By Connie Osborne 08/05 Updated: 09/05 16:36
A FATHER has hit out at the borough council for not having life-saving heart equipment fitted in the new Abbey Stadium, despite the fact it is installed as standard in leisure centres in neighbouring areas.
Robert Underwood planned to take his 13-year-old son Carrick Prentice to the new £6.5million centre but was horrified to find out it did not have a defibrillator, needed to shock the heart back into life following a cardiac arrest.
It is particularly important to Mr Underwood and his family as Carrick suffers from bicuspid aortic valve disease (BAVD) causing heart murmurs, while he lost his daughter Charlotte to Sudden Arrhythmic Death Syndrome in 2010.
Mr Underwood said: "I phoned the centre just to check before we left if they had a defibrillator. To my horror, the girl I spoke to didn't know how to say the word let alone what it does.
"They have spent over £6 million on the new stadium, what's an extra £1,500? If we can't use the facilities in our town, where are we expected to go? It means travelling out and often having to pay more."
Birmingham City Council and Worcester City Council told the Standard it is protocol for defribillators to be available at all of their leisure centres and staff are trained to use them. Wychavon District Council say the majority of its centres have defibrillators and the staff at the Dolphin Centre in Bromsgrove will be having their defibrillator training shortly.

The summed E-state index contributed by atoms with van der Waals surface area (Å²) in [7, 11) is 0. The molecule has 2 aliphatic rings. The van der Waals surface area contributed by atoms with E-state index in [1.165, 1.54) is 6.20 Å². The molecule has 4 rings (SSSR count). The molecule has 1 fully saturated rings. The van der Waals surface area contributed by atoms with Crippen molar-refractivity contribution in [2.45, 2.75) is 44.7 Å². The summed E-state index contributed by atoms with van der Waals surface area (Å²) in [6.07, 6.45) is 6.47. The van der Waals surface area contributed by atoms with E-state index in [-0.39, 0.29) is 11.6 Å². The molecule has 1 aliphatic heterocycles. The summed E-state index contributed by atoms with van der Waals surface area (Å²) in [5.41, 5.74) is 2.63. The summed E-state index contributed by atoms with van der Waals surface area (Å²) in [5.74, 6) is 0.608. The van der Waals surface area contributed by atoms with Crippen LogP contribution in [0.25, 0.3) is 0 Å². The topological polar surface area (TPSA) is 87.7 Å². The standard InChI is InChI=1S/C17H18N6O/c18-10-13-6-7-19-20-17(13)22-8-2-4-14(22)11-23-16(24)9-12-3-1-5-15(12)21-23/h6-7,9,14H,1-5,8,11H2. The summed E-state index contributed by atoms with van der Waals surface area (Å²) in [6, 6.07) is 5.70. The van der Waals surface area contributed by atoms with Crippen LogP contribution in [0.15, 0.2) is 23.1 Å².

But Redditch Borough Council does not currently have a policy in place regarding installation of the equipment.
Sue Hanley, executive director for leisure, environment and community services on the borough council, said a discussion was held in April about making defribillators available in the council's public building and facilities, and at the next meeting of the council's health and safety committee in May a report will be presented to exploring the implications of installing the equipment.
"We are aware of public concern about the provision of a defibrillator at the Abbey Stadium. The committee were hugely supportive of the provision of defibrillators, subject to the findings of the report," she added.
Since Charlotte's death Mr Underwood has campaigned for defibrillators to be put in all schools and youth centres in the UK. Arrow Vale High School already has one on its premises, where Carrick attends.
"It's every school's policy to have a fire extinguisher on their premises. In reality, you can run away from a fire, but you can't run away from cardiac arrest," he added.
To help Carrick and others to get defibrillators in schools and youth centres join the Big Shock Campaign by calling Robert on 07794637073 or visit http://sadsuk.org.uk/newsite/ for more information.
THE MANAGER of a town centre shop was
A MOTHER and her teenage daughter returned home
A WOMAN and her two grandchildren were flashed
AN EMOTIONAL Mayor of Redditch has spoken of
MORE THAN 200 people turned out to see the new ...
THE SPECTACULAR Wootton Wawen Bluebell Walk is back this Bank ...